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Re: The Art of Racing in the Rain: Questions for Garth Stein

Hi Garth!  I am excited to let you know that I have just ordered Raven Stole the Moon.  It states, in the synopsis, that you are Native American.  Do you mind if I ask to which Nation you belong?  We're a Native family and it's wonderful to see something that shares a little of our heritage with readers.  The genre for that story and AORITR are so different - was it strange to write such different styles? 
Thanks so much!
Gimi
Beauty is before me and behind me.
Above me and below me hovers the beautiful.
I am surrounded by it, I am immersed in it.
In my youth I am aware of it, and, in old age,
I shall walk quietly the beautiful trail.
In beauty, it is begun,
In beauty, it is ended.
I walk in beauty.
Author
Garth_Stein
Posts: 139
Registered: ‎06-19-2008
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Re: The Art of Racing in the Rain: Questions for Garth Stein


GIMI wrote:
Hi Garth!  I am excited to let you know that I have just ordered Raven Stole the Moon.  It states, in the synopsis, that you are Native American.  Do you mind if I ask to which Nation you belong?  We're a Native family and it's wonderful to see something that shares a little of our heritage with readers.  The genre for that story and AORITR are so different - was it strange to write such different styles? 
Thanks so much!
Gimi





GIMI,

I am 1/8th Tlingit, which isn't much, but I am on the tribal rolls and I'm a shareholder in Sealaska. My family is from the eagle moiety, flickerbird clan.

I was raised in Seattle, however, with no cultural connection to the Tlingits. In my mother's generation, traditions and culture were largely suppressed; if my mother told anyone she was 1/4 Tlingit, she would have been put into the Indian classroom, as schools were segregated in Alaska well into the 1930's.

So, while yes, I have Tlingit blood, I don't consider myself a true Tlingit, and always refer to my Tlingit ancestry rather than my Tlingit nature.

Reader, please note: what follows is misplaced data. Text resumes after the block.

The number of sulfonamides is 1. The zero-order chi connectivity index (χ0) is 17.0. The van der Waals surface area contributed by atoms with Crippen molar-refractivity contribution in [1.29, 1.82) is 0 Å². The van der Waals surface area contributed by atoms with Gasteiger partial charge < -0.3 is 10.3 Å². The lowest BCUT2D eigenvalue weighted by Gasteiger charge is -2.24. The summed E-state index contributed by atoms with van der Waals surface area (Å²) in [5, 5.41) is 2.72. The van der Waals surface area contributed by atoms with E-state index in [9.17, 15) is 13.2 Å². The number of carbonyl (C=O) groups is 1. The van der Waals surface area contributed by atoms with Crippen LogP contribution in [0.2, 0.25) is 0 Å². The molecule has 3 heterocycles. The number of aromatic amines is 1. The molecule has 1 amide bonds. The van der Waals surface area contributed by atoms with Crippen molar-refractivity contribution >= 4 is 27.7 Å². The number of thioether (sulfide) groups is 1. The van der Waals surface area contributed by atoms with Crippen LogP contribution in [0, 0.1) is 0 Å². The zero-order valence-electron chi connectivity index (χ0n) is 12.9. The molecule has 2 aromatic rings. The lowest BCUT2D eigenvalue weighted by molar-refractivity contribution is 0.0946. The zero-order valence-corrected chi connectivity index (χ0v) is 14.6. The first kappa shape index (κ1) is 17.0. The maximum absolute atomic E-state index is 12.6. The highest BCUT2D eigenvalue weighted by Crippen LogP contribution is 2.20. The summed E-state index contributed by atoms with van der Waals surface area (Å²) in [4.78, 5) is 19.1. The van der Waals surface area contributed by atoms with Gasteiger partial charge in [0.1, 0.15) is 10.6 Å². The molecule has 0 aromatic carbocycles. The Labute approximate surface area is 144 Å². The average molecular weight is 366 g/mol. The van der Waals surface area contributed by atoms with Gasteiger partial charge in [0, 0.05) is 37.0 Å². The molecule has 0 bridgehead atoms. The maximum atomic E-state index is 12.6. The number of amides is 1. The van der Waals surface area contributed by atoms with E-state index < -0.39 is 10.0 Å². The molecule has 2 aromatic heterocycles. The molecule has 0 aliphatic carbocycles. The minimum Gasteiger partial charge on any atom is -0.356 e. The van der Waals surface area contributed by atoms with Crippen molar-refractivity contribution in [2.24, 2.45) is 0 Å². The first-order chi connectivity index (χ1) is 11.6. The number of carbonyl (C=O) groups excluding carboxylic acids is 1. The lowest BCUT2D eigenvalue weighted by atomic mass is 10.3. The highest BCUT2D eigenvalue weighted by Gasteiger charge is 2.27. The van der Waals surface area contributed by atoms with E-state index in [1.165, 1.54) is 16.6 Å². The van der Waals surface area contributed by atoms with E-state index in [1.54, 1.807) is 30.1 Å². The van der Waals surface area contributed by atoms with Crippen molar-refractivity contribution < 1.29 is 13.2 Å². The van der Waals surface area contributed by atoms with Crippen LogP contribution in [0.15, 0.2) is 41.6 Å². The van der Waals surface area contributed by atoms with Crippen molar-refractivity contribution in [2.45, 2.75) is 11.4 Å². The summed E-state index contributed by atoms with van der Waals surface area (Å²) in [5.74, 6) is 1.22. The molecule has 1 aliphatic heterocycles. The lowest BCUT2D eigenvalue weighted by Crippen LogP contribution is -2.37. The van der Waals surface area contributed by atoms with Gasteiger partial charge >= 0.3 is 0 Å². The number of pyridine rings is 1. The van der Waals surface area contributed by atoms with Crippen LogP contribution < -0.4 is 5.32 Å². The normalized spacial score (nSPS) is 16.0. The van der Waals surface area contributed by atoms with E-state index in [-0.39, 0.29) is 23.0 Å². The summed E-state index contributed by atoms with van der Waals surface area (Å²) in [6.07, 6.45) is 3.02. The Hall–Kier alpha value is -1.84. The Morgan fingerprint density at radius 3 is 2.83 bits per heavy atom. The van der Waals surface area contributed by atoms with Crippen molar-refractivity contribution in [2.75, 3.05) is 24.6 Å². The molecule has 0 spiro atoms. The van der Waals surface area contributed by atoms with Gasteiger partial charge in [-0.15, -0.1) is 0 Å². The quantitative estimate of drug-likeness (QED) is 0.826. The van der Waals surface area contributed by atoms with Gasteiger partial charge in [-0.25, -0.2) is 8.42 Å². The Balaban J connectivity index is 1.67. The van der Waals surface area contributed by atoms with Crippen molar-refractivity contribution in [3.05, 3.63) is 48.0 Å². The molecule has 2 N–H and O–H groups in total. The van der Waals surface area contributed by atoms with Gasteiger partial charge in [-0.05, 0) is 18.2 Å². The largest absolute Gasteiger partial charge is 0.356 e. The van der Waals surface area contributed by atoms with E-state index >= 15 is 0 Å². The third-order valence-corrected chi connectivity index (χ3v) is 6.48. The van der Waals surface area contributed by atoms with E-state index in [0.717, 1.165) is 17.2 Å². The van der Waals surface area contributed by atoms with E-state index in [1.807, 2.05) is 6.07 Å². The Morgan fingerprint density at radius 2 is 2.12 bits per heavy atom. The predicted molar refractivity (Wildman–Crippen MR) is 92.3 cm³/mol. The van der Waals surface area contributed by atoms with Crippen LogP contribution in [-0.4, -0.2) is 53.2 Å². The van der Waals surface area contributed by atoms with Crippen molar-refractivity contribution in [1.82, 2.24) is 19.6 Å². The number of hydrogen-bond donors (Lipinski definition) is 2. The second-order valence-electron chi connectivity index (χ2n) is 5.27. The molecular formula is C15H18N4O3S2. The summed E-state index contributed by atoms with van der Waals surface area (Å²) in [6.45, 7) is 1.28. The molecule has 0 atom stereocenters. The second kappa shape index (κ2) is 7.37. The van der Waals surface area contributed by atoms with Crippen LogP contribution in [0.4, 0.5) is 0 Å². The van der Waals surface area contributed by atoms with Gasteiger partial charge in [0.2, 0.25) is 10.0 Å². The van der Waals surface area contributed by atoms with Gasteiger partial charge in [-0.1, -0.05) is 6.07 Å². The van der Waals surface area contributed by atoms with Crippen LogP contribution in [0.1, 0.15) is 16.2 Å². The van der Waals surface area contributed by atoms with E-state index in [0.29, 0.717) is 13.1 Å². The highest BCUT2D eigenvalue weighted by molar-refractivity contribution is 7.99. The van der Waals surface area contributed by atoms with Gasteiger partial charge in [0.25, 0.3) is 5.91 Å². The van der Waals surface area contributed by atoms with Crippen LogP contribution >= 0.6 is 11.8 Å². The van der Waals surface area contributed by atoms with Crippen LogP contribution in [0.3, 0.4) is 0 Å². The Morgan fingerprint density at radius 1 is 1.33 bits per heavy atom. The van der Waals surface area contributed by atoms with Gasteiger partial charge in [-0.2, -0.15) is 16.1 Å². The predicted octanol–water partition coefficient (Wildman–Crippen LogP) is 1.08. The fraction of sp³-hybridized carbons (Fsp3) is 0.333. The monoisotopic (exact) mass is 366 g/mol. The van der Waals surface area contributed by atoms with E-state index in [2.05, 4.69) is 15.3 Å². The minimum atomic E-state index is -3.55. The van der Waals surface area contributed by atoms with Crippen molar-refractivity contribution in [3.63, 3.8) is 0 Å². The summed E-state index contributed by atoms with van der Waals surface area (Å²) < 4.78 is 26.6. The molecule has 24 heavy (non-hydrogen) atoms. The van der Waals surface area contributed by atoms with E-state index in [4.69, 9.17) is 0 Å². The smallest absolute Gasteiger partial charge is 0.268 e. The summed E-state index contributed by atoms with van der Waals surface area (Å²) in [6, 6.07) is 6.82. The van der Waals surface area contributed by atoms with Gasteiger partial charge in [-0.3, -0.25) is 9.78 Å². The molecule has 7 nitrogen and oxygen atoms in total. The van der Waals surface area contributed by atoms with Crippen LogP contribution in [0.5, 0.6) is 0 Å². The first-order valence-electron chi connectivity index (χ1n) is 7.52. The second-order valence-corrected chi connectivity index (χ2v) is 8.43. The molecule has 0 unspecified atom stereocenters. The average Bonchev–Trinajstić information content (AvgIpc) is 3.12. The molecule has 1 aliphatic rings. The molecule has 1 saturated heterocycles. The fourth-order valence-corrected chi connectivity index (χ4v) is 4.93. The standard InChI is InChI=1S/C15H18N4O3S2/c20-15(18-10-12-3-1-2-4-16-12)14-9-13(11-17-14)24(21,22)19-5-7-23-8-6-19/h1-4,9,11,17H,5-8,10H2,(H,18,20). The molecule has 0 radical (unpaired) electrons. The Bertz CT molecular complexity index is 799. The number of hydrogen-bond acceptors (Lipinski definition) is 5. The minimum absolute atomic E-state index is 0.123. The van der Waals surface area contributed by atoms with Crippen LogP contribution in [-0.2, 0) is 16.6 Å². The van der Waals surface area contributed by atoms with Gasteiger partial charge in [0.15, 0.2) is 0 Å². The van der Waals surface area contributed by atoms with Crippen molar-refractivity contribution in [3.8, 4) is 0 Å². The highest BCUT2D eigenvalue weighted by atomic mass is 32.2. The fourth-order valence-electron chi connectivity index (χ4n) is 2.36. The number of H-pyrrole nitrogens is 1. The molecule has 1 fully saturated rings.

That being said, I hope you enjoy "Raven."

G


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brontyman
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Re: The Art of Racing in the Rain: Questions for Garth Stein

Garth,
Dog owners have always wondered about what their dogs dream about. Enzo seems to have dark dreams, almost nightmares. Twice he dreams about a murder of crows, and the third dream he shares is his awareness of Eve's soul passing.
What symbolism did you have in mind for the dream of crows? It is a powerful image, and for me one of foreboding...
In the dream of Eve's release, there is no comfort given by the dream. It is said by some that when the dead  visit the living in their sleep a the dream comes as they whisper in their ear and it is to release them from their grief. I wish it had been so for Enzo and Denny.
Michael

"I don't need to fight to prove I'm right. I don't need to be forgiven..."
Baba O'Reilly-The Who
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bmbrennan
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Re: The Art of Racing in the Rain: Questions for Garth Stein

Have you been a fan of racing long?  What type of racing do you prefer?
This book has reconnected me to my adolescence where I was constantly watching racing either on TV or in person.  I was a motorhead beyond belief and used to date guys based on the cars they drove:smileyvery-happy:  I fondly remember the Can-AM races with Mark Donahue, Peter Revson, Jackie Stewart, etal.  It was like a family member passing when Mark and Peter died.  Racing was different the drivers were much more approachable.